Friday, November 12, 2010

November 2010 Study Guide

Roman/China Study Guide 2010

Be able to draw your three Chinese Characters

Be able to define/describe/explain the following:
SPQR, Constantinople/Byzantium, Pax Romana, Silk Road, Han Dynasty, Buddhism, Dynasty,
The Great Wall, Justinian, Ancestor Worship, Civil Service, Sun Tzu,
T’ang Dynasty, Dictator, Daoism, Zheng He

On the Map of Asia/China be able to locate China, Japan, Israel and seven of the following,: Afghanistan, East China Sea, India, Indian Ocean, Indonesia, Iraq, Iran, Jordan, Mongolia, North Korea, Pakistan, Pacific Ocean, Russia, Saudi Arabia, South China Sea, South Korea, Taiwan, Turkey, and Vietnam. The map on page 676 in your book has the correct locations.

Be able to discuss/list/identify five important facts for each of the following:
Ch’in Dynasty, The Julian Caesars, Ming Dynasty, Confucianism, Roman Months, Eastern Roman Empire, Chinese Religions,
Life Cycle of a Dynasty, Why Rome Fell, Chinese Inventions,
Chinese Barriers from Invasion

Sun Tzu and the Art of War

Circa 500 BCE the Chinese General Sun Tzu composed the worlds first textbook on military strategy. His basic tactics are as applicable today as they were 25 centuries ago: "All warfare is based on deception," "opportunities multiply as they are seized," "there has never been a protracted war from which a country has benefited" or "if ignorant both of your enemy and yourself, you are certain to be in peril."
>This traditional copy of "the Art of War" is several centuries old.

Sun Tzu's book became known to the West in the late 18th Century and has been a component of military studies ever since.

Thursday, November 11, 2010

Dynasties Come and Dynasties Go


Life Cycle of a Dynasty

Birth: Revolts and wars following the death of the previous dynasty eventually leave a single strong victor-the new dynasty.
Youthful: full of high energy, the new dynasty aggressively extends its control over China, launches a series of social and economic “reforms” and expands or secures its borders with its neighbors.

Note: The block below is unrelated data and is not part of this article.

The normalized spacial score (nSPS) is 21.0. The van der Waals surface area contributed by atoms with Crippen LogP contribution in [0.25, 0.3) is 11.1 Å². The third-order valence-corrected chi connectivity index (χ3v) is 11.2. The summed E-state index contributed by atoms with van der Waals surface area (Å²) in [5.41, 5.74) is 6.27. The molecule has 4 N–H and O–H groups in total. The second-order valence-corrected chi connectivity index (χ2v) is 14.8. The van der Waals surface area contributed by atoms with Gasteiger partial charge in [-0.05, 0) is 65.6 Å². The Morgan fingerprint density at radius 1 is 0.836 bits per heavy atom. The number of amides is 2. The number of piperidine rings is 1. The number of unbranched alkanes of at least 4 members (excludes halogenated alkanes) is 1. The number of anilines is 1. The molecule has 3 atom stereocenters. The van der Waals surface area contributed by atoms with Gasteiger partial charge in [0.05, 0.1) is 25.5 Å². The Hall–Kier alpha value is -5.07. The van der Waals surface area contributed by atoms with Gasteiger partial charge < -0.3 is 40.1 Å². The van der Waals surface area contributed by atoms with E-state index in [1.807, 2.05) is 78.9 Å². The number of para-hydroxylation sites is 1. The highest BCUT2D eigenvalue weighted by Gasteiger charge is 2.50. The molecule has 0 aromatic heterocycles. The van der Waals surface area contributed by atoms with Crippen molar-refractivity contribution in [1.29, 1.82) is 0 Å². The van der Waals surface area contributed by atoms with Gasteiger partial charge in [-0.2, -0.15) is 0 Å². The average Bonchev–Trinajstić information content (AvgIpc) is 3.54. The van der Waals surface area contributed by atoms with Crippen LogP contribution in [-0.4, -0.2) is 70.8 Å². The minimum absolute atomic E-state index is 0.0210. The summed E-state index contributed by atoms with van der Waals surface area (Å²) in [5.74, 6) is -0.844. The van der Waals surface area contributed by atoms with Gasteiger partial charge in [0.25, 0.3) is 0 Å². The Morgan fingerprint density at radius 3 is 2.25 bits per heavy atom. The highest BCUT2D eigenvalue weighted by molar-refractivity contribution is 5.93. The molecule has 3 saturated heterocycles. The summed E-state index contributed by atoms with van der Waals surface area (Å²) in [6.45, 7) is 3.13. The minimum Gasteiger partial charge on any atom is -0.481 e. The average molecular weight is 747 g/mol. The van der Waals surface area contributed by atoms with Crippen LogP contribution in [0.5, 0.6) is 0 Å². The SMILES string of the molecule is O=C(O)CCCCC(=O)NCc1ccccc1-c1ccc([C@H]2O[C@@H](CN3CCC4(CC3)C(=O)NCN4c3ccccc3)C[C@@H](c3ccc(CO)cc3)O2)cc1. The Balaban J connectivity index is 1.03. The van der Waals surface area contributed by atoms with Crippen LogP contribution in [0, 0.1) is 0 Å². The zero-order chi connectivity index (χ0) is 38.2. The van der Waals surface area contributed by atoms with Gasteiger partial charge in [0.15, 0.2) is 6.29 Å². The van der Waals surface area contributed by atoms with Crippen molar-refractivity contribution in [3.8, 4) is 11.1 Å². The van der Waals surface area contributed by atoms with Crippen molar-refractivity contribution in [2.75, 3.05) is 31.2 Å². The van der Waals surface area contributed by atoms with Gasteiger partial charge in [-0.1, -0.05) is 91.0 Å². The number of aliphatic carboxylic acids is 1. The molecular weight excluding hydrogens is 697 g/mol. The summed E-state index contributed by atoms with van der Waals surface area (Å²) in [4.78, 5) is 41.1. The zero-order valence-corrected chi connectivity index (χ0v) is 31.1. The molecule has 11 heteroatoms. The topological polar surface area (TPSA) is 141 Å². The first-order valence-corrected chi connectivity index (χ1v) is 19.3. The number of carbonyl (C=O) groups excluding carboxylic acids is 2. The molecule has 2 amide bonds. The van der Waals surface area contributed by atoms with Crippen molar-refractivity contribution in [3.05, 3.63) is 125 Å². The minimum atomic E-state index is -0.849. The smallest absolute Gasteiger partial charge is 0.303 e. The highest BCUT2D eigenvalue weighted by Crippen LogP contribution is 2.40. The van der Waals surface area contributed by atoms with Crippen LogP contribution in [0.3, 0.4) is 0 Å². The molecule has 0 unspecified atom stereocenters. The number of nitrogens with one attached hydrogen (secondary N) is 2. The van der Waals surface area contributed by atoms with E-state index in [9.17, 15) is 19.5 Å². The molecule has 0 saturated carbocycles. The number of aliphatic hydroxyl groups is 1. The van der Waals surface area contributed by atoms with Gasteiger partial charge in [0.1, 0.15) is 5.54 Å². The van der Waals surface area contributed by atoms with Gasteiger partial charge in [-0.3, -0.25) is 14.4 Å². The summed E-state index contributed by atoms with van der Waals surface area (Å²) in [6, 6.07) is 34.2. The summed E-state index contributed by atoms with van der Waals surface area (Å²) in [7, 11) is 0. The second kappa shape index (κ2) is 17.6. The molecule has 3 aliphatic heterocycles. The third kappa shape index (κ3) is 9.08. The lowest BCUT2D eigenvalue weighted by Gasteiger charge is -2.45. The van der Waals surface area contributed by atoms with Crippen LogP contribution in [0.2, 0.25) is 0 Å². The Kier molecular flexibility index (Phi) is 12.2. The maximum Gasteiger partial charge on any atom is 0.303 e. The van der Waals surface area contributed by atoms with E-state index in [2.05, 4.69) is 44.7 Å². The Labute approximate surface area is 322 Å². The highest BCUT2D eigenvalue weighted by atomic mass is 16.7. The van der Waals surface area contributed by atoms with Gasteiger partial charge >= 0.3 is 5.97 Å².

Middle Age: content with its successes, the dynasty is now at the height of its power, secure at home and abroad the dynasty enters a state of internal and external peace and cultural advancement often referred to as a “Golden Age.”
Old Age: resistant to change, the dynasty becomes stagnant and self absorbed, the military becomes weak, border security fails, effects of natural disasters are worst due to weak central government action, unrest within the population increases as revolts become more common and the dynasty loses more and more control over the countryside.
Death: revolts and war finally overwhelm the dynasty and a new period of unrest and warfare wracks the country until the next dynasty is born.

Monday, November 1, 2010

Qin Shi Huangdi, China's First Emperor

Qin Shi Huangdi, literally First Emperor Qin, is known by many names. Ch'in Shi Hunagti, was a common version of his title in the 20th Century. Born Ying Zhang, he was heir to the throne of the kingdom of Ch'in/Qin during the Waring States period.

Through force of arms, he one by one conquered each of the independent kingdoms and in 221 BCE, created one unified empire that forever took his name Ch'in(a). Qin Shi Huangdi not only unified the Empire, he reformed the laws, and created the form of Imperial government that was to last the next 2000 years. The written language of Chinese was reworked as well. He is even credited with completion of the first Great Wall of China (at the cost of perhaps a million lives).
Today he is most famous in the West for his life size army of terra cotta warriors. Thousands of these works of art were buried to guard the tomb of the First Emperor.

>These are modern 1/3 size copies of some of the soldiers of the Qin Army.

His force of will remade China,but his dynasty barely out lived Qin Shi Hungdi. Oppressive leadership, ruinous taxes, palace intrigue and his early death, in 210 BCE, left the Empire ripe for revolt. After a brief fifteen years, the Qin Dynasty died at the hands of the Han Dynasty in 206 BCE. Short lived or not, Qin Shi Huangdi changed for ever the history of the Middle Kingdom.